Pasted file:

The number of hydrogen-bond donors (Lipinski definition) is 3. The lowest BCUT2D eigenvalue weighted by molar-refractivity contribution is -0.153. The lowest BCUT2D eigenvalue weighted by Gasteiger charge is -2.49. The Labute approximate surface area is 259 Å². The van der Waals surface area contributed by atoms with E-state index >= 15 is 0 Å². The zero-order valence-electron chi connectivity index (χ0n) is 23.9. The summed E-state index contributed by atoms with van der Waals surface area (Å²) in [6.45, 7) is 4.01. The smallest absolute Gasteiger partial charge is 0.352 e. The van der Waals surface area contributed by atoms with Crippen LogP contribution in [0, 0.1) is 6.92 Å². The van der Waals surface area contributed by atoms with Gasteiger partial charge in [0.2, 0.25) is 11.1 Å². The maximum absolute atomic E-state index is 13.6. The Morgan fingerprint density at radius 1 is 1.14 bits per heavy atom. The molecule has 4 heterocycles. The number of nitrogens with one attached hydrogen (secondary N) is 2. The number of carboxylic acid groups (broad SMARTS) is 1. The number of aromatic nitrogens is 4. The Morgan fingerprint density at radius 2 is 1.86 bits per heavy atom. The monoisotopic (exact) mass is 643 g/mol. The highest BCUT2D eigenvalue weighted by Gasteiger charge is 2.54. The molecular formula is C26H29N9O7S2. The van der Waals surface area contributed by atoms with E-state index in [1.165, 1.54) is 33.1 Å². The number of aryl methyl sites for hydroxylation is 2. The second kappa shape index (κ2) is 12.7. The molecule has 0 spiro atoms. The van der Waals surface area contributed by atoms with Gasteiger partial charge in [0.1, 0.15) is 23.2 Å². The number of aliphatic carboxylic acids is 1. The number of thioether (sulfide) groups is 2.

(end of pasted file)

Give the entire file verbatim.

The number of hydrogen-bond donors (Lipinski definition) is 3. The lowest BCUT2D eigenvalue weighted by molar-refractivity contribution is -0.153. The lowest BCUT2D eigenvalue weighted by Gasteiger charge is -2.49. The Labute approximate surface area is 259 Å². The van der Waals surface area contributed by atoms with E-state index >= 15 is 0 Å². The zero-order valence-electron chi connectivity index (χ0n) is 23.9. The summed E-state index contributed by atoms with van der Waals surface area (Å²) in [6.45, 7) is 4.01. The smallest absolute Gasteiger partial charge is 0.352 e. The van der Waals surface area contributed by atoms with Crippen LogP contribution in [0, 0.1) is 6.92 Å². The van der Waals surface area contributed by atoms with Gasteiger partial charge in [0.2, 0.25) is 11.1 Å². The maximum absolute atomic E-state index is 13.6. The Morgan fingerprint density at radius 1 is 1.14 bits per heavy atom. The molecule has 4 heterocycles. The number of nitrogens with one attached hydrogen (secondary N) is 2. The number of carboxylic acid groups (broad SMARTS) is 1. The number of aromatic nitrogens is 4. The Morgan fingerprint density at radius 2 is 1.86 bits per heavy atom. The monoisotopic (exact) mass is 643 g/mol. The highest BCUT2D eigenvalue weighted by Gasteiger charge is 2.54. The molecular formula is C26H29N9O7S2. The van der Waals surface area contributed by atoms with E-state index in [1.165, 1.54) is 33.1 Å². The number of aryl methyl sites for hydroxylation is 2. The second kappa shape index (κ2) is 12.7. The molecule has 0 spiro atoms. The van der Waals surface area contributed by atoms with Gasteiger partial charge in [0.1, 0.15) is 23.2 Å². The number of aliphatic carboxylic acids is 1. The number of thioether (sulfide) groups is 2.